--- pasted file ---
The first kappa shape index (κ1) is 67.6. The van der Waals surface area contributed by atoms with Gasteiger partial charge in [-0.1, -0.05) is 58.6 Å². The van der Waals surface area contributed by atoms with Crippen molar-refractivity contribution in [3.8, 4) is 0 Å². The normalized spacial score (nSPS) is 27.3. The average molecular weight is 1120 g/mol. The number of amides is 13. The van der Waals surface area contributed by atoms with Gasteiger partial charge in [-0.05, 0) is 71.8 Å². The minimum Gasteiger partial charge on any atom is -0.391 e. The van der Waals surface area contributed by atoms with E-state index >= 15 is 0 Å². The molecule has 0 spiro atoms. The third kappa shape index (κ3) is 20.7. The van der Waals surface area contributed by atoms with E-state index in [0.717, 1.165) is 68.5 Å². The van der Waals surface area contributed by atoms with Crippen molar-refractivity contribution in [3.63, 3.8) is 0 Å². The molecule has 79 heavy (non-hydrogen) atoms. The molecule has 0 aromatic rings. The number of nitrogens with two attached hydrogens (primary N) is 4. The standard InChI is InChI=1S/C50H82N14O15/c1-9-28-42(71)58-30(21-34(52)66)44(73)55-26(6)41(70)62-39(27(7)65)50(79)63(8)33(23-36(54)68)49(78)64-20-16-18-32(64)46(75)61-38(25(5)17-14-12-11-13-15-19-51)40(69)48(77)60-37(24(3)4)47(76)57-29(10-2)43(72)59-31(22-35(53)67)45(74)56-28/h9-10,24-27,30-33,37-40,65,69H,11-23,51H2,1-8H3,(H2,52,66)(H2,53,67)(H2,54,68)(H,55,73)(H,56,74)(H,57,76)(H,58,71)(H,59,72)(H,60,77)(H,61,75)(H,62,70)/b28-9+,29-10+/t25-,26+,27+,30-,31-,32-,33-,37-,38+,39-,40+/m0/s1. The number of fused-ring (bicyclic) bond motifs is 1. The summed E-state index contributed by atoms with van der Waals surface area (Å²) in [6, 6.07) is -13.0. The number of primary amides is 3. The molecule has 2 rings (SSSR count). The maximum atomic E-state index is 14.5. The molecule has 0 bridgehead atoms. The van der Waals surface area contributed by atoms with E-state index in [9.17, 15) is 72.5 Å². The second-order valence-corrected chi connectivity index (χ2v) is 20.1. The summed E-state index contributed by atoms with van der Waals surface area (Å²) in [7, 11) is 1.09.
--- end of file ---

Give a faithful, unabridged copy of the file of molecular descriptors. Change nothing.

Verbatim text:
The first kappa shape index (κ1) is 67.6. The van der Waals surface area contributed by atoms with Gasteiger partial charge in [-0.1, -0.05) is 58.6 Å². The van der Waals surface area contributed by atoms with Crippen molar-refractivity contribution in [3.8, 4) is 0 Å². The normalized spacial score (nSPS) is 27.3. The average molecular weight is 1120 g/mol. The number of amides is 13. The van der Waals surface area contributed by atoms with Gasteiger partial charge in [-0.05, 0) is 71.8 Å². The minimum Gasteiger partial charge on any atom is -0.391 e. The van der Waals surface area contributed by atoms with E-state index >= 15 is 0 Å². The molecule has 0 spiro atoms. The third kappa shape index (κ3) is 20.7. The van der Waals surface area contributed by atoms with E-state index in [0.717, 1.165) is 68.5 Å². The van der Waals surface area contributed by atoms with Crippen molar-refractivity contribution in [3.63, 3.8) is 0 Å². The molecule has 79 heavy (non-hydrogen) atoms. The molecule has 0 aromatic rings. The number of nitrogens with two attached hydrogens (primary N) is 4. The standard InChI is InChI=1S/C50H82N14O15/c1-9-28-42(71)58-30(21-34(52)66)44(73)55-26(6)41(70)62-39(27(7)65)50(79)63(8)33(23-36(54)68)49(78)64-20-16-18-32(64)46(75)61-38(25(5)17-14-12-11-13-15-19-51)40(69)48(77)60-37(24(3)4)47(76)57-29(10-2)43(72)59-31(22-35(53)67)45(74)56-28/h9-10,24-27,30-33,37-40,65,69H,11-23,51H2,1-8H3,(H2,52,66)(H2,53,67)(H2,54,68)(H,55,73)(H,56,74)(H,57,76)(H,58,71)(H,59,72)(H,60,77)(H,61,75)(H,62,70)/b28-9+,29-10+/t25-,26+,27+,30-,31-,32-,33-,37-,38+,39-,40+/m0/s1. The number of fused-ring (bicyclic) bond motifs is 1. The summed E-state index contributed by atoms with van der Waals surface area (Å²) in [6, 6.07) is -13.0. The number of primary amides is 3. The molecule has 2 rings (SSSR count). The maximum atomic E-state index is 14.5. The molecule has 0 bridgehead atoms. The van der Waals surface area contributed by atoms with E-state index in [9.17, 15) is 72.5 Å². The second-order valence-corrected chi connectivity index (χ2v) is 20.1. The summed E-state index contributed by atoms with van der Waals surface area (Å²) in [7, 11) is 1.09.